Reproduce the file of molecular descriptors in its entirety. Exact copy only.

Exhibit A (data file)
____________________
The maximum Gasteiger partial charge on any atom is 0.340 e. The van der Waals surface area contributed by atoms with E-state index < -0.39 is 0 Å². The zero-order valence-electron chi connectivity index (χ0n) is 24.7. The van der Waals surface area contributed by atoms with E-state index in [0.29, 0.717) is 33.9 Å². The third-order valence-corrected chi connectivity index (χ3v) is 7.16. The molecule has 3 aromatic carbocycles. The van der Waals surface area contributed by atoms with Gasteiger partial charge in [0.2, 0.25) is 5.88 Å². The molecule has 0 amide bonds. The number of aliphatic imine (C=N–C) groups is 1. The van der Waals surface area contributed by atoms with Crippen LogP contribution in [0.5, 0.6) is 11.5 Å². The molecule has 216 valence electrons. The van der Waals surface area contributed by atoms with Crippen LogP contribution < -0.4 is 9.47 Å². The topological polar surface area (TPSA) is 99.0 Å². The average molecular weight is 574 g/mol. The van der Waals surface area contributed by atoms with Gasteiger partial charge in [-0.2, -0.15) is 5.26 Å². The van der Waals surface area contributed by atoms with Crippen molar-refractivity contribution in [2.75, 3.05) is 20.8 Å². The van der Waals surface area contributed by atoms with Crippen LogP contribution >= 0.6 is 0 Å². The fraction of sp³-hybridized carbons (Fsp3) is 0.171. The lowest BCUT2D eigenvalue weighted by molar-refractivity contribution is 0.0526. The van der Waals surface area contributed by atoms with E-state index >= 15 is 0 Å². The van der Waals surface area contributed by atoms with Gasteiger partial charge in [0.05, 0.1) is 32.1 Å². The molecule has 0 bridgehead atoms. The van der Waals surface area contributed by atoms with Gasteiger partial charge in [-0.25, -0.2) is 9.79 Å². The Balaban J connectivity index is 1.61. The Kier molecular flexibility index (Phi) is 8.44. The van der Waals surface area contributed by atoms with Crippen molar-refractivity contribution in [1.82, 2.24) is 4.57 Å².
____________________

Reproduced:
The maximum Gasteiger partial charge on any atom is 0.340 e. The van der Waals surface area contributed by atoms with E-state index < -0.39 is 0 Å². The zero-order valence-electron chi connectivity index (χ0n) is 24.7. The van der Waals surface area contributed by atoms with E-state index in [0.29, 0.717) is 33.9 Å². The third-order valence-corrected chi connectivity index (χ3v) is 7.16. The molecule has 3 aromatic carbocycles. The van der Waals surface area contributed by atoms with Gasteiger partial charge in [0.2, 0.25) is 5.88 Å². The molecule has 0 amide bonds. The number of aliphatic imine (C=N–C) groups is 1. The van der Waals surface area contributed by atoms with Crippen LogP contribution in [0.5, 0.6) is 11.5 Å². The molecule has 216 valence electrons. The van der Waals surface area contributed by atoms with Crippen LogP contribution < -0.4 is 9.47 Å². The topological polar surface area (TPSA) is 99.0 Å². The average molecular weight is 574 g/mol. The van der Waals surface area contributed by atoms with Gasteiger partial charge in [-0.2, -0.15) is 5.26 Å². The van der Waals surface area contributed by atoms with Crippen molar-refractivity contribution in [2.75, 3.05) is 20.8 Å². The van der Waals surface area contributed by atoms with Crippen LogP contribution >= 0.6 is 0 Å². The fraction of sp³-hybridized carbons (Fsp3) is 0.171. The lowest BCUT2D eigenvalue weighted by molar-refractivity contribution is 0.0526. The van der Waals surface area contributed by atoms with E-state index >= 15 is 0 Å². The van der Waals surface area contributed by atoms with Gasteiger partial charge in [0.05, 0.1) is 32.1 Å². The molecule has 0 bridgehead atoms. The van der Waals surface area contributed by atoms with Gasteiger partial charge in [-0.25, -0.2) is 9.79 Å². The Balaban J connectivity index is 1.61. The Kier molecular flexibility index (Phi) is 8.44. The van der Waals surface area contributed by atoms with Crippen molar-refractivity contribution in [1.82, 2.24) is 4.57 Å².